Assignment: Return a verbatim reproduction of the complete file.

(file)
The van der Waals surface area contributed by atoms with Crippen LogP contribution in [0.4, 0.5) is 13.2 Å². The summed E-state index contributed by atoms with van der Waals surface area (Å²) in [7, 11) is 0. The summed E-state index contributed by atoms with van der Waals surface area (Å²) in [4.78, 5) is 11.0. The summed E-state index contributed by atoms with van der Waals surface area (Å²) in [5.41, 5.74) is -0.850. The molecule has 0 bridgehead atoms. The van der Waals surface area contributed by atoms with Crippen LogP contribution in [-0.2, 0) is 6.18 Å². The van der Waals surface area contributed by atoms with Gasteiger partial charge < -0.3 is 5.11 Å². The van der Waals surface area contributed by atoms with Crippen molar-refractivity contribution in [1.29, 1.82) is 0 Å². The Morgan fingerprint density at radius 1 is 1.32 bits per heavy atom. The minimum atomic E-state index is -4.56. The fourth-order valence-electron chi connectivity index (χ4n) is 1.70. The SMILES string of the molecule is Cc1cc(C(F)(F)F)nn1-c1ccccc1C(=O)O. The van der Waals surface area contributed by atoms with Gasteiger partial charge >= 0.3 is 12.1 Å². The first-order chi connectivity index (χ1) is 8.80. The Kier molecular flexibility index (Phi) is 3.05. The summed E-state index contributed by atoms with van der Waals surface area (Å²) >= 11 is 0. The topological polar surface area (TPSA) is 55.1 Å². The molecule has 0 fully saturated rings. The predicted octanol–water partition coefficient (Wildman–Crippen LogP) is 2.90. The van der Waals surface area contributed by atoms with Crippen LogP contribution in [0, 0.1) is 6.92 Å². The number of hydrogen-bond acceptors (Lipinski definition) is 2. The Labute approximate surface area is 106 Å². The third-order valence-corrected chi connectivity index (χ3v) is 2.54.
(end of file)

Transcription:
The van der Waals surface area contributed by atoms with Crippen LogP contribution in [0.4, 0.5) is 13.2 Å². The summed E-state index contributed by atoms with van der Waals surface area (Å²) in [7, 11) is 0. The summed E-state index contributed by atoms with van der Waals surface area (Å²) in [4.78, 5) is 11.0. The summed E-state index contributed by atoms with van der Waals surface area (Å²) in [5.41, 5.74) is -0.850. The molecule has 0 bridgehead atoms. The van der Waals surface area contributed by atoms with Crippen LogP contribution in [-0.2, 0) is 6.18 Å². The van der Waals surface area contributed by atoms with Gasteiger partial charge < -0.3 is 5.11 Å². The van der Waals surface area contributed by atoms with Crippen molar-refractivity contribution in [1.29, 1.82) is 0 Å². The Morgan fingerprint density at radius 1 is 1.32 bits per heavy atom. The minimum atomic E-state index is -4.56. The fourth-order valence-electron chi connectivity index (χ4n) is 1.70. The SMILES string of the molecule is Cc1cc(C(F)(F)F)nn1-c1ccccc1C(=O)O. The van der Waals surface area contributed by atoms with Gasteiger partial charge >= 0.3 is 12.1 Å². The first-order chi connectivity index (χ1) is 8.80. The Kier molecular flexibility index (Phi) is 3.05. The summed E-state index contributed by atoms with van der Waals surface area (Å²) >= 11 is 0. The topological polar surface area (TPSA) is 55.1 Å². The molecule has 0 fully saturated rings. The predicted octanol–water partition coefficient (Wildman–Crippen LogP) is 2.90. The van der Waals surface area contributed by atoms with Crippen LogP contribution in [0, 0.1) is 6.92 Å². The number of hydrogen-bond acceptors (Lipinski definition) is 2. The Labute approximate surface area is 106 Å². The third-order valence-corrected chi connectivity index (χ3v) is 2.54.